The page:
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C.D. Warner, et al., comp.  The Library of the World’s Best Literature.
An Anthology in Thirty Volumes.  1917.
Extracts from Amiel’s Journal
Nature, and Teutonic and Scandinavian Poetry
By Henri Frédéric Amiel (1821–1881)
Translation of Mary Augusta Ward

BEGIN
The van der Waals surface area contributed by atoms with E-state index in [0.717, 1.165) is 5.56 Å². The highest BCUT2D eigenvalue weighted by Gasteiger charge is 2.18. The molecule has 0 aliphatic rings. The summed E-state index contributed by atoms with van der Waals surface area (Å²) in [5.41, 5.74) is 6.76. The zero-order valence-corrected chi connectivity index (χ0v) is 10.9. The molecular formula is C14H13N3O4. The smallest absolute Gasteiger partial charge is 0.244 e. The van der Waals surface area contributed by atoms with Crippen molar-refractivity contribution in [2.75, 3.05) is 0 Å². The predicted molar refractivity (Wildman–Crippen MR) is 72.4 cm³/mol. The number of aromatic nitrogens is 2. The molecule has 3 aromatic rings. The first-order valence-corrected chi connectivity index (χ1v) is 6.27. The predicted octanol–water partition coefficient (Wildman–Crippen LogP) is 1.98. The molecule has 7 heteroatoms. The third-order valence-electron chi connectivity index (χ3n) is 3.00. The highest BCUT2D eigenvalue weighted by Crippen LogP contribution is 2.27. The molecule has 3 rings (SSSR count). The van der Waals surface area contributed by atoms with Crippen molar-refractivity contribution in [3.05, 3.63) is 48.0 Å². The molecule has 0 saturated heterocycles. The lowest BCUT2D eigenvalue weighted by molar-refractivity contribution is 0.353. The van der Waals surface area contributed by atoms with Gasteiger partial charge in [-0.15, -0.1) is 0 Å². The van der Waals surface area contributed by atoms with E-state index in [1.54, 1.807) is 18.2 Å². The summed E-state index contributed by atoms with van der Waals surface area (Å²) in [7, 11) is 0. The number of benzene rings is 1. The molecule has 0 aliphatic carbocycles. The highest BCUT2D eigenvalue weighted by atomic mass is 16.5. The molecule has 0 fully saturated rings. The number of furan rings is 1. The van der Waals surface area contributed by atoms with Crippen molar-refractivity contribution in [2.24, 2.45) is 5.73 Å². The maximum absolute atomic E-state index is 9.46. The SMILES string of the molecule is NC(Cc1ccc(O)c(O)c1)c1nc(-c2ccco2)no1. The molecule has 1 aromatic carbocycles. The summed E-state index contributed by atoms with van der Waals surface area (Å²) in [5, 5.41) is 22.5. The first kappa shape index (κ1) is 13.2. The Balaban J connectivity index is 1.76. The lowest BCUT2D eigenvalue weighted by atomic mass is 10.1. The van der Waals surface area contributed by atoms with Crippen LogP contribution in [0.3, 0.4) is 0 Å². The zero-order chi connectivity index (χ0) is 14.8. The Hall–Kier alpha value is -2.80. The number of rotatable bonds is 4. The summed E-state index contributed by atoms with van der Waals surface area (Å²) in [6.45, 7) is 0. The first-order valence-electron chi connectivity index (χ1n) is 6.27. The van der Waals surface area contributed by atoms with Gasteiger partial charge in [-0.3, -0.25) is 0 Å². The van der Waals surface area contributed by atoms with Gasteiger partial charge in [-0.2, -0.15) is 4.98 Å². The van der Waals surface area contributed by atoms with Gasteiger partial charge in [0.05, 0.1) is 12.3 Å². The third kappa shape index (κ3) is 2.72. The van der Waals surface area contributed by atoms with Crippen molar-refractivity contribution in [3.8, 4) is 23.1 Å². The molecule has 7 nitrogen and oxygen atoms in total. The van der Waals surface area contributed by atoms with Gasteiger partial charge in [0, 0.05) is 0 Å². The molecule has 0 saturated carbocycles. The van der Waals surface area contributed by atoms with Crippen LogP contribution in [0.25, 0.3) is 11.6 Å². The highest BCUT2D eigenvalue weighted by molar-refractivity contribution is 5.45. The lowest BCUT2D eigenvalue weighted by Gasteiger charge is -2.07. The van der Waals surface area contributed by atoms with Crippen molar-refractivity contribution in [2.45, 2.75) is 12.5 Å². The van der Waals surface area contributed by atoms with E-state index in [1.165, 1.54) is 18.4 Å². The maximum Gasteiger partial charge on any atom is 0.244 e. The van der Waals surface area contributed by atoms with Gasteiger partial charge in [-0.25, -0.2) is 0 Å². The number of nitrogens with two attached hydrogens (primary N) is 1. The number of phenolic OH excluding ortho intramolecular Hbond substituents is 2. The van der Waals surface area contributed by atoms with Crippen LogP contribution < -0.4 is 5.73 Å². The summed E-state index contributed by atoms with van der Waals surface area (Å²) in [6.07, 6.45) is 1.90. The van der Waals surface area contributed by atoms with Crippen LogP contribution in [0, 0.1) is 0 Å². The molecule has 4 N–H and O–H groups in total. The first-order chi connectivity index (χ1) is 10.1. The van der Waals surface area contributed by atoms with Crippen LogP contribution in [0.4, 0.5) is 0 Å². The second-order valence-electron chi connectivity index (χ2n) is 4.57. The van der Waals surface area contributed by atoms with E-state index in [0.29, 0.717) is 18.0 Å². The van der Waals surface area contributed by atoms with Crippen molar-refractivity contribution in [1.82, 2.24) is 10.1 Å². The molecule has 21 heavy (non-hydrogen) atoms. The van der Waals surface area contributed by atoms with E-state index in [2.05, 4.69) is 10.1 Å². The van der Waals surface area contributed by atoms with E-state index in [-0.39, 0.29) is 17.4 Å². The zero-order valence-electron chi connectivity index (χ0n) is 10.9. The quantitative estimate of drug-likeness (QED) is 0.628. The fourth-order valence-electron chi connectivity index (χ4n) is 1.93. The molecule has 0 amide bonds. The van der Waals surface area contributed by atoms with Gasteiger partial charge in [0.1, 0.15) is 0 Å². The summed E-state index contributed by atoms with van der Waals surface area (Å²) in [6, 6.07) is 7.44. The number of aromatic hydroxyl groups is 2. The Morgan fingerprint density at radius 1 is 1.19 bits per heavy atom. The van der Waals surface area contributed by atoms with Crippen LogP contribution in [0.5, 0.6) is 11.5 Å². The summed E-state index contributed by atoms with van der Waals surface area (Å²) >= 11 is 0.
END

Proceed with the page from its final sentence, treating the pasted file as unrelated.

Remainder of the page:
NOVEMBER 12TH, 1852.—St. Martin’s summer is still lingering, and the days all begin in mist. I ran for a quarter of an hour round the garden to get some warmth and suppleness. Nothing could be lovelier than the last rosebuds, or the delicate gaufred edges of the strawberry leaves embroidered with hoar-frost, while above them Arachne’s delicate webs hung swaying in the green branches of the pines,—little ball-rooms for the fairies, carpeted with powdered pearls, and kept in place by a thousand dewy strands, hanging from above like the chains of a lamp, and supporting them from below like the anchors of a vessel. These little airy edifices had all the fantastic lightness of the elf-world, and all the vaporous freshness of dawn. They recalled to me the poetry of the North, wafting to me a breath from Caledonia or Iceland or Sweden, Frithjof and the Edda, Ossian and the Hebrides. All that world of cold and mist, of genius and of reverie, where warmth comes not from the sun but from the heart, where man is more noticeable than nature,—that chaste and vigorous world, in which will plays a greater part than sensation, and thought has more power than instinct,—in short, the whole romantic cycle of German and Northern poetry, awoke little by little in my memory and laid claim upon my sympathy. It is a poetry of bracing quality, and acts upon one like a moral tonic. Strange charm of imagination! A twig of pine-wood and a few spider-webs are enough to make countries, epochs, and nations live again before her.  1

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